By Randy Thompson
Controlling project costs takes experience and initiative. Over my 25 years in project management I have developed tools, processes, and intricacies needed to control costs. Below are four strategies to follow to ensure the best and most aggressive pricing.
- Design to Budget – Architects and designers often provide drawings/plans that exceed the construction budget, which results in a change order for redesign and time lost to “value engineering.” For this reason, as part of designer RFPs, I include language requiring the design team to rework any drawings that are over budget at no additional cost to the client.
- Watch the Schedule – A general contractor’s pricing includes “general conditions,” which covers fees for jobsite staff, management of materials, oversight of temporary site conditions, etc. Elements of general conditions that relate to labor (project managers, site supervisors, pre-construction services, estimators, etc.) include the costs of salaries and insurance for these key people, so the longer a project runs, the more general conditions you pay. We avoid this by making sure the proposed schedule is attainable and reasonable for the size and scope of the project and that potential delays are avoided.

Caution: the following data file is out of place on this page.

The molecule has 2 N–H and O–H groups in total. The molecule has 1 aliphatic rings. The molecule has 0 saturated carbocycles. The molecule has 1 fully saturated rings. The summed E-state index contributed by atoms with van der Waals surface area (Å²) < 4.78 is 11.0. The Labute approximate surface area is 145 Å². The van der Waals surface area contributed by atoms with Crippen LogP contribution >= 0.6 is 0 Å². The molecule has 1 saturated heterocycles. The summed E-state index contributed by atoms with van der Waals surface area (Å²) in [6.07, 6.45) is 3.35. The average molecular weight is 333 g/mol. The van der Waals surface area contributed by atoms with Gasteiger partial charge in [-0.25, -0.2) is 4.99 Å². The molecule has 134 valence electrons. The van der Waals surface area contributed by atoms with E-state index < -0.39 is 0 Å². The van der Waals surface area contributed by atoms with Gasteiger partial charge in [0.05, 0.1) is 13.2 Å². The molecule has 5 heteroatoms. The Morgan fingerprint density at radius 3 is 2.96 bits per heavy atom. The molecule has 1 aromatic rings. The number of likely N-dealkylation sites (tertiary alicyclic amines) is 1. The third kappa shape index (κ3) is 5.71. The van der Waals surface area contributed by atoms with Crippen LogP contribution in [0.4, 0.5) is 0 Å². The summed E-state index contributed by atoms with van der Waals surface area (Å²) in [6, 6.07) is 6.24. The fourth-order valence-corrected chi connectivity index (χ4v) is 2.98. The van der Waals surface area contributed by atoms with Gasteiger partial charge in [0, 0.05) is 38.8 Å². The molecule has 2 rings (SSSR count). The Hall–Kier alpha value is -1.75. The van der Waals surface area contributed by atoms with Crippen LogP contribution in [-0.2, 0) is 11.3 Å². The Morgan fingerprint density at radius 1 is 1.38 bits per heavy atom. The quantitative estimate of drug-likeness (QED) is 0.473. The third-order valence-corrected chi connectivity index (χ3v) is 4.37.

- Embrace Building Information Modeling (“BIM”) – Building Information Modeling is a virtual, 3-D drawing of a building that can anticipate conflicts between plumbing chases, risers, duct work, electrical closets, vertical and horizontal penetrations, etc. Employing BIM allows problems with constructability to be detected, diagnosed, and fixed before construction starts, avoiding field-generated change orders.
- Beware the Contingency Fee – Subcontractors (painters, framers, carpet guys, cleaners, plumbers, electricians, iron workers, etc.) often include a contingency fee (10% is pretty common) to cover small mistakes. However, if the total cost of your entire pool of subcontractors is $30 million and each trade includes a hidden 10% fee, then your project is actually expected to cost $27 million. The contingency fees collectively add an additional $3 million to the project cost without a way to recoup the money if it isn’t needed. Therefore, I require contractors to submit pricing void of contingency fee and instead add a line item to the master budget called “Contingency.” This keeps the project manager in control of these oftentimes hidden extra costs.
The best way to ensure you are getting the best pricing and managing the budget correctly is to enlist the help of a seasoned project manager. Cushman & Wakefield has helped hundreds of companies complete successful construction projects. Our team works on everything from Build-to-Suits to Tenant Improvements. To learn more about Cushman & Wakefield’s Project & Development Services, please visit http://www.cushmanwakefield.com/en/services/project-management/
Randy Thompson is the Senior Managing Director of Cushman & Wakefield’s Build-to-Suit Advisory Group. Since joining C&W in 2000, Mr. Thompson has worked with C&W’s clients in such varied fields as healthcare, legal, manufacturing, high-tech, hospitality, professional services, engineering, energy, and financial services. He has managed and overseen over 13 MSF of office, industrial, and special use projects. In addition, he is an active member of C&W’s Sustainability Committee.